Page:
WASHINGTON (Reuters) – The United States has asked China to revise new export quality control rules for protective equipment needed in the coronavirus outbreak so they are not an obstacle to timely supplies, a spokesman for the U.S. State Department said.
FILE PHOTO: Protective goggles are inspected after arriving at Bari airport on a plane that has travelled from Guangzhou, China, with boxes of tonnes of supplies of personal protective equipment (PPE) to help the southern Italian region of Puglia combat a spread of the coronavirus disease (COVID-19), in Bari, Italy, April 7, 2020. REUTERS/Alessandro Garofalo/File Photo
China tightened restrictions on exports of masks and other personal protective equipment (PPE) a week ago, calling for shipments to be subjected to a mandatory customs inspection.
The move followed highly publicized complaints from some governments and hospitals that they received PPE from China that they considered faulty.
“We appreciate the efforts to ensure quality control. But we do not want this to serve as an obstacle for the timely export of important supplies,” a State Department spokesman said late on Thursday.
“The U.S. Government has raised these concerns with (China). We have requested that China revise its new requirements to allow the expeditious export of vital PPE to the United States,” he said.
The United States is heavily reliant on medical supplies produced in China, a major strategic and trade rival, something that has been highlighted in the pandemic, in which the United States has been the worst-hit country.
On Friday, Republican Senator Kelly Loeffler accused China of holding up shipments of test kits.
“Testing is core to opening our country back up. … I’m concerned that China’s holding up test kits,” she told Fox News.
“They’re playing games with trade policy to prevent us, the United States, from getting the testing that we need.”
Separately, Democratic Senators Tom Carper and Bob Menendez and Republicans Tim Scott and Thom Tillis wrote to China’s ambassador to the United States, Cui Tiankai, expressing concern about the impact of the new rules.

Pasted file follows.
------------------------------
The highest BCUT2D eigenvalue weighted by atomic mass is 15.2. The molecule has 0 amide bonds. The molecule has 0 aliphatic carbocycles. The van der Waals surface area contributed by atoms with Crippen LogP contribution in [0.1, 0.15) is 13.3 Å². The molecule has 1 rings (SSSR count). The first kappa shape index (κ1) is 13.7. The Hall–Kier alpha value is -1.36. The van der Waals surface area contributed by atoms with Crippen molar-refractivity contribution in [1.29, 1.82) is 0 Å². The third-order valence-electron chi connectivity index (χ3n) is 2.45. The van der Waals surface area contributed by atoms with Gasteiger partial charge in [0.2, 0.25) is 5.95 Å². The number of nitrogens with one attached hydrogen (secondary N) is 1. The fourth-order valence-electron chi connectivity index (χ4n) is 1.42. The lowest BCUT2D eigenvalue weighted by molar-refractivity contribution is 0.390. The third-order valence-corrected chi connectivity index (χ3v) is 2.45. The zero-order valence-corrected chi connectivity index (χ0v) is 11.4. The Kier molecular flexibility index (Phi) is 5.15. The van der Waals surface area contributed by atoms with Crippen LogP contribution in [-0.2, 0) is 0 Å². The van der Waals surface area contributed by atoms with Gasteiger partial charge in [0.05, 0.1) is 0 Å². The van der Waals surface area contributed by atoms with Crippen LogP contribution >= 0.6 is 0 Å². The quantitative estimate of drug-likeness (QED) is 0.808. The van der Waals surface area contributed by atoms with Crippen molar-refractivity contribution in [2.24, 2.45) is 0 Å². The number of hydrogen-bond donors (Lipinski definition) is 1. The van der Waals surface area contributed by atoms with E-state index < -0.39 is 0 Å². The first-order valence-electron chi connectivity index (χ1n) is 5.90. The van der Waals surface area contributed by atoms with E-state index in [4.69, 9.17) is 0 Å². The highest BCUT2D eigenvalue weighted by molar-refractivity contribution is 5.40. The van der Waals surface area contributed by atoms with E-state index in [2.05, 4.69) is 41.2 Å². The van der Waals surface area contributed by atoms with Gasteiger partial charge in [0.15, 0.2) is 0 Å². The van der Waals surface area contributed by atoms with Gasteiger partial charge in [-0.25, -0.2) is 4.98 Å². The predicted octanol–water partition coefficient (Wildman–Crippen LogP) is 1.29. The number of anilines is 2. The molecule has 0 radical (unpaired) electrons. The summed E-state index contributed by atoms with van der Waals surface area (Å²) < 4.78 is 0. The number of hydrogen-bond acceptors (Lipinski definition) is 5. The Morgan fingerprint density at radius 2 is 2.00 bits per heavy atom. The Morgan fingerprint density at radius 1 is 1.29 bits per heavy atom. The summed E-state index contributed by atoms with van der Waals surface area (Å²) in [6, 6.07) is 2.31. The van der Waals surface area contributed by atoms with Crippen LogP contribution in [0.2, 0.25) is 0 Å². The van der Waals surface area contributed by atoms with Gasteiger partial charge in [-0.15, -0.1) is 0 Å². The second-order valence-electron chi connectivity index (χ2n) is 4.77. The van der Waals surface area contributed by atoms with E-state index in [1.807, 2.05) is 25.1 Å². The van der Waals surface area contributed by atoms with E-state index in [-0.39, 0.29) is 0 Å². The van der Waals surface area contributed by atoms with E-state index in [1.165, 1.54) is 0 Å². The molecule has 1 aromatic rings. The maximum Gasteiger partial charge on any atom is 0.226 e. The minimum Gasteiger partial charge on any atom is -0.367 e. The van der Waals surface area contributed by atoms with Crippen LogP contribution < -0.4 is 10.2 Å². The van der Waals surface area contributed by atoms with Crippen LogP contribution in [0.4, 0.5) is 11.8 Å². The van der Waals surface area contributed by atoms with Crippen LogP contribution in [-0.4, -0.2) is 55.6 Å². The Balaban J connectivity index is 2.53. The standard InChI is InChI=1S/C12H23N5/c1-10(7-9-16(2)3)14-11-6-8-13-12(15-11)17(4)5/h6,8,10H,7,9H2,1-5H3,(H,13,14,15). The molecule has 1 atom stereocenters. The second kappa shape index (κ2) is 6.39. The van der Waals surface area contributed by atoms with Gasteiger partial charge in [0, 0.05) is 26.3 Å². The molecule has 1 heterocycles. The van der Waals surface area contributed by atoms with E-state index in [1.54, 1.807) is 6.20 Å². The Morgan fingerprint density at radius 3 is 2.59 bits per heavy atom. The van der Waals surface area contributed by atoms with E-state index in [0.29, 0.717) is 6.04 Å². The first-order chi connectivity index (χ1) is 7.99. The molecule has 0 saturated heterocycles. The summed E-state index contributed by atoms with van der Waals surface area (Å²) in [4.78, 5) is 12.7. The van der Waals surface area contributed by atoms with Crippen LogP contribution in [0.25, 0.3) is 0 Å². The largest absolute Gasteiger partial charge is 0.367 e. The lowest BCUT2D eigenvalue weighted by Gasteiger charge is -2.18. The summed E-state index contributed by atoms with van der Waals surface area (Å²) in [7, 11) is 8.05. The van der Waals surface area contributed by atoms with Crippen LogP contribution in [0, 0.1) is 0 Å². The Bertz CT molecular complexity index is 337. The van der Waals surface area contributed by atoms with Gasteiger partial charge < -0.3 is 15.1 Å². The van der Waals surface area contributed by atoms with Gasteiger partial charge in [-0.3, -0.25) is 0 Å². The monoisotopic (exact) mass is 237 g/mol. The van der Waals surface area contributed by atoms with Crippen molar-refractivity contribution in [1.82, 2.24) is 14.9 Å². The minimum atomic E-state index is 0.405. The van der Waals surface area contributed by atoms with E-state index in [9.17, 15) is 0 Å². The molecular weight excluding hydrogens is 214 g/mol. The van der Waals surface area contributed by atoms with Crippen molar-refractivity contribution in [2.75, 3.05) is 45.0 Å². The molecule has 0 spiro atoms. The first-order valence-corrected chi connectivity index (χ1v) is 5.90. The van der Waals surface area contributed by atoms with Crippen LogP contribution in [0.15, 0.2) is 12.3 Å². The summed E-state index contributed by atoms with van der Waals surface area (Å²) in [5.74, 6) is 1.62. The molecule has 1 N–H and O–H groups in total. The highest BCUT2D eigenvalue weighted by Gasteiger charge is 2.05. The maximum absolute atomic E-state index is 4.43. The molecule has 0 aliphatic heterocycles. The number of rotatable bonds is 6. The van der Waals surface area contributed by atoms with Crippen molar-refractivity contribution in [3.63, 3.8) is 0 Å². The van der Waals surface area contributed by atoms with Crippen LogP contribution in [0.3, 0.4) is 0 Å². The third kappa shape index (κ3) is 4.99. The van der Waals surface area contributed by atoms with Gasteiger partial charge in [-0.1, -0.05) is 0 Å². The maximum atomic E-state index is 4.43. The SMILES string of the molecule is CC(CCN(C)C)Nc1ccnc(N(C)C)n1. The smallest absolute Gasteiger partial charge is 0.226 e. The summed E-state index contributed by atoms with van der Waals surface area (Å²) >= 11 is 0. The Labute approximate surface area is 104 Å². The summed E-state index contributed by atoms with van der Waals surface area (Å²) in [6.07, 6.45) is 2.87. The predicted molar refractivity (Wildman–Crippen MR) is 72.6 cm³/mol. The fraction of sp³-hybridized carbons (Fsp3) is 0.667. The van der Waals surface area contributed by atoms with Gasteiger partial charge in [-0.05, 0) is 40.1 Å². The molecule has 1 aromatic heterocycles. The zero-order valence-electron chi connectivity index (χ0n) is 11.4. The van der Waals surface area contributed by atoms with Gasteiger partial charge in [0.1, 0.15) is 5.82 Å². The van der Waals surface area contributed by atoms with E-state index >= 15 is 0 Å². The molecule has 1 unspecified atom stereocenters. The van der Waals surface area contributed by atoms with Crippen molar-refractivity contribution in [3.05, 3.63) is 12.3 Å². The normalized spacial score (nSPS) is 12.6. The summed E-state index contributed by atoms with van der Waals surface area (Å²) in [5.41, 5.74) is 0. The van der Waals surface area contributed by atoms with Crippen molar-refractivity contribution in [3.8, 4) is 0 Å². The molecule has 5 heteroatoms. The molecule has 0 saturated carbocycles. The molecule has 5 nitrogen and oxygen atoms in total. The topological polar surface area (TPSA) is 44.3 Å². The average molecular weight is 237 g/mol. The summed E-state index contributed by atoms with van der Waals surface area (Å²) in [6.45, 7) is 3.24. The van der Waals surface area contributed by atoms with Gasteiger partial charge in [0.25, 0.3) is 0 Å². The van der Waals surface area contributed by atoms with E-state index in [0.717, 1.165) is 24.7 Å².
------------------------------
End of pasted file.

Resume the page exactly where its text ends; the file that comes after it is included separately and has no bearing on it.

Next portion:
“We respectfully ask that the Chinese government work with the U.S. State Department and other U.S. agencies to quickly develop a more targeted approach to its new export requirements that does not needlessly prevent quality medical products from quickly reaching the United States,” they wrote, according to a text made available to Reuters by Carper’s office.
The Chinese embassy in Washington said countries worldwide were “hunting for medical supplies, causing a big challenge for China in quality control and regulation of export.” It said to streamline procedures, a “green channel” had been set up for Chinese manufacturers to register their supplies.
It issued a factsheet saying China had exported more than 74 million N95 masks and more than 1.4 billion surgical and other types of masks to the United States between March 1 and April 15, along with other medical supplies. It said China had also donated more than 5 million masks and 500,000 test kits to the United States.
The embassy referred to a April 15 Associated Press report quoting the U.S. ambassador to China, Terry Branstad, as saying he did not believe Beijing was deliberately blocking exports of medical supplies.
On Thursday, the Wall Street Journal cited U.S. businesses and diplomatic memos as saying that China’s export restrictions had left U.S.-bound face masks, test kits and other medical equipment stranded.
It cited suppliers and brokers as saying that large quantities were sitting in warehouses across China unable to receive necessary clearances.
On Wednesday, U.S. Secretary of State Mike Pompeo spoke with China’s top diplomat Yang Jiechi and stressed the “high importance” Washington attached to China’s facilitation of medical supply exports to meet critical U.S. demand.
The U.S.-China Business Council lobby group said this week Beijing had moved to address the issue. The council’s president, Craig Allen, told reporters on Thursday: “The Chinese government is making allowances and working with our companies to ensure that they’re able to ship out.”
Reporting by David Brunnstrom; editing by Grant McCool, Alistair Bell, Jonathan Oatis and Cynthia Osterman